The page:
The Post-COVID-19 Market: Gauging the Lay of the Land

It is impossible to calculate the global toll of COVID-19Millions of infected individuals, hundreds of thousands of deaths, entire industries at a complete standstill – it is understandable to assume that even the lending industry and the real estate market have halted. However, the California real estate sector continues to move forward, as do we at Pacific Private Money Inc. 

 

Open and Viable During Shelter-in-Place 

 

Our company continues to experience strong loan demand. Many of the loan requests coming in today are a result of stalled or canceled loan commitments from lenders in the “Non-QM” lending space. Non-QM stands for Non-Qualified Mortgages, and these are loans for borrowers that don’t meet the Dodd-Frank mandated stricter Qualified Mortgage standard that banks and other conventional lenders mostly adhere to.  Non-QM loans are typical for self-employed borrowers, real estate investors, and other borrowers who don’t have traditional W-2 income sources. In March, many Non-QM lenders were no longer able to close loans due to a freeze in their sources of capital.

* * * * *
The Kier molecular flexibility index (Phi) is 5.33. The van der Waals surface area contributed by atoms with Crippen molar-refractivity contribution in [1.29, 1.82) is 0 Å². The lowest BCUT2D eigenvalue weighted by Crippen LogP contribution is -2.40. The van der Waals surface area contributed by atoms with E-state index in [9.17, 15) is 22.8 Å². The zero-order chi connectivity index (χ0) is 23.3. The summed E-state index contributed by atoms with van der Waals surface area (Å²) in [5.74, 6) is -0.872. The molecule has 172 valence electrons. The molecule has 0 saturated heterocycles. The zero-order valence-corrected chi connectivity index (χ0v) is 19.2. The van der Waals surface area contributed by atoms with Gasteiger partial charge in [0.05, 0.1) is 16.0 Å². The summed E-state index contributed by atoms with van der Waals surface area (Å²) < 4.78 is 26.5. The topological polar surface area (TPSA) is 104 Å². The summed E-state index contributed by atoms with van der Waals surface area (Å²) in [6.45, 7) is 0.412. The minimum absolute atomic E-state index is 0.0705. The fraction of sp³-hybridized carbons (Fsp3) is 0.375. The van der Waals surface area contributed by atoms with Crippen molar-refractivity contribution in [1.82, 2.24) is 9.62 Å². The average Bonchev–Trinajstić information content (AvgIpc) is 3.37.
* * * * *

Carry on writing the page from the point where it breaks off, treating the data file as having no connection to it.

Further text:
As a result, we’re seeing many high-quality loan requests from borrowers who will qualify for better rate financing once the capital markets open up again. At Pacific Private Money, we feel very fortunate to be in a business sector that has the opportunity to remain open and viable during shelter-in-place. 

 

A Resilient State Industry Overall 

 

We have experienced a surprisingly manageable number of loan payment deferment requests. Roughly 10% of our 275 serviced loans have requested payment deferments. We’re analyzing each request separately, approving some while denying others. Given the amount of equity in these specific loans, we’re not presently concerned over the prospect of a loss of loan principal.